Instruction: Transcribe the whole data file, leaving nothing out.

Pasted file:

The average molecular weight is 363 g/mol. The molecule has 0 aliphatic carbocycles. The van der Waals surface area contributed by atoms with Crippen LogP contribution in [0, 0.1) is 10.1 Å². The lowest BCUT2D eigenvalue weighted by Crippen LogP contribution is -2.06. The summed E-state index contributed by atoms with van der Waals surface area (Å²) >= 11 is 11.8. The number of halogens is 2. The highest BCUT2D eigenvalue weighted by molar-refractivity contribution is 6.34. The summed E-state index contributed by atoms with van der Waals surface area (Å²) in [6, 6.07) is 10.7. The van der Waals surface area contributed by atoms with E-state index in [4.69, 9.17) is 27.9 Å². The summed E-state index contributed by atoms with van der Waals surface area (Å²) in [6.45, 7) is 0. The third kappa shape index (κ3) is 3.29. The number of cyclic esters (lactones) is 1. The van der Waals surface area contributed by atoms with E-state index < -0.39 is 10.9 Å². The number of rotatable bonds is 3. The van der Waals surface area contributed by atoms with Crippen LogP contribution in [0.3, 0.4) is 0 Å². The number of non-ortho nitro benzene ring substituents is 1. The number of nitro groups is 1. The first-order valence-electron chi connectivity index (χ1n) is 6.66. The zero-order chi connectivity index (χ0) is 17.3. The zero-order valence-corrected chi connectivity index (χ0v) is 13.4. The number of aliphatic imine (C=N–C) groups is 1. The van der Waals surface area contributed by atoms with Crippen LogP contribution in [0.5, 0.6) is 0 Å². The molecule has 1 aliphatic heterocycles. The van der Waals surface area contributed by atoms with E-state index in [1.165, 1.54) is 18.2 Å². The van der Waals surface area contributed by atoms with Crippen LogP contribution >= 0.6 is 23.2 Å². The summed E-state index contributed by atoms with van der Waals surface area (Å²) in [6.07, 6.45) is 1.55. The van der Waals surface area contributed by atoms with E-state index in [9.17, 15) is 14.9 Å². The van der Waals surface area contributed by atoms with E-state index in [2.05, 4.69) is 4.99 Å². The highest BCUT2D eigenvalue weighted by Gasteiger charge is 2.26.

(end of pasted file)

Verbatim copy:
The average molecular weight is 363 g/mol. The molecule has 0 aliphatic carbocycles. The van der Waals surface area contributed by atoms with Crippen LogP contribution in [0, 0.1) is 10.1 Å². The lowest BCUT2D eigenvalue weighted by Crippen LogP contribution is -2.06. The summed E-state index contributed by atoms with van der Waals surface area (Å²) >= 11 is 11.8. The number of halogens is 2. The highest BCUT2D eigenvalue weighted by molar-refractivity contribution is 6.34. The summed E-state index contributed by atoms with van der Waals surface area (Å²) in [6, 6.07) is 10.7. The van der Waals surface area contributed by atoms with E-state index in [4.69, 9.17) is 27.9 Å². The summed E-state index contributed by atoms with van der Waals surface area (Å²) in [6.45, 7) is 0. The third kappa shape index (κ3) is 3.29. The number of cyclic esters (lactones) is 1. The van der Waals surface area contributed by atoms with E-state index < -0.39 is 10.9 Å². The number of rotatable bonds is 3. The van der Waals surface area contributed by atoms with Crippen LogP contribution in [0.3, 0.4) is 0 Å². The number of non-ortho nitro benzene ring substituents is 1. The number of nitro groups is 1. The first-order valence-electron chi connectivity index (χ1n) is 6.66. The zero-order chi connectivity index (χ0) is 17.3. The zero-order valence-corrected chi connectivity index (χ0v) is 13.4. The number of aliphatic imine (C=N–C) groups is 1. The van der Waals surface area contributed by atoms with Crippen LogP contribution in [0.5, 0.6) is 0 Å². The molecule has 1 aliphatic heterocycles. The van der Waals surface area contributed by atoms with E-state index in [1.165, 1.54) is 18.2 Å². The van der Waals surface area contributed by atoms with Crippen LogP contribution >= 0.6 is 23.2 Å². The summed E-state index contributed by atoms with van der Waals surface area (Å²) in [6.07, 6.45) is 1.55. The van der Waals surface area contributed by atoms with E-state index in [9.17, 15) is 14.9 Å². The van der Waals surface area contributed by atoms with E-state index in [2.05, 4.69) is 4.99 Å². The highest BCUT2D eigenvalue weighted by Gasteiger charge is 2.26.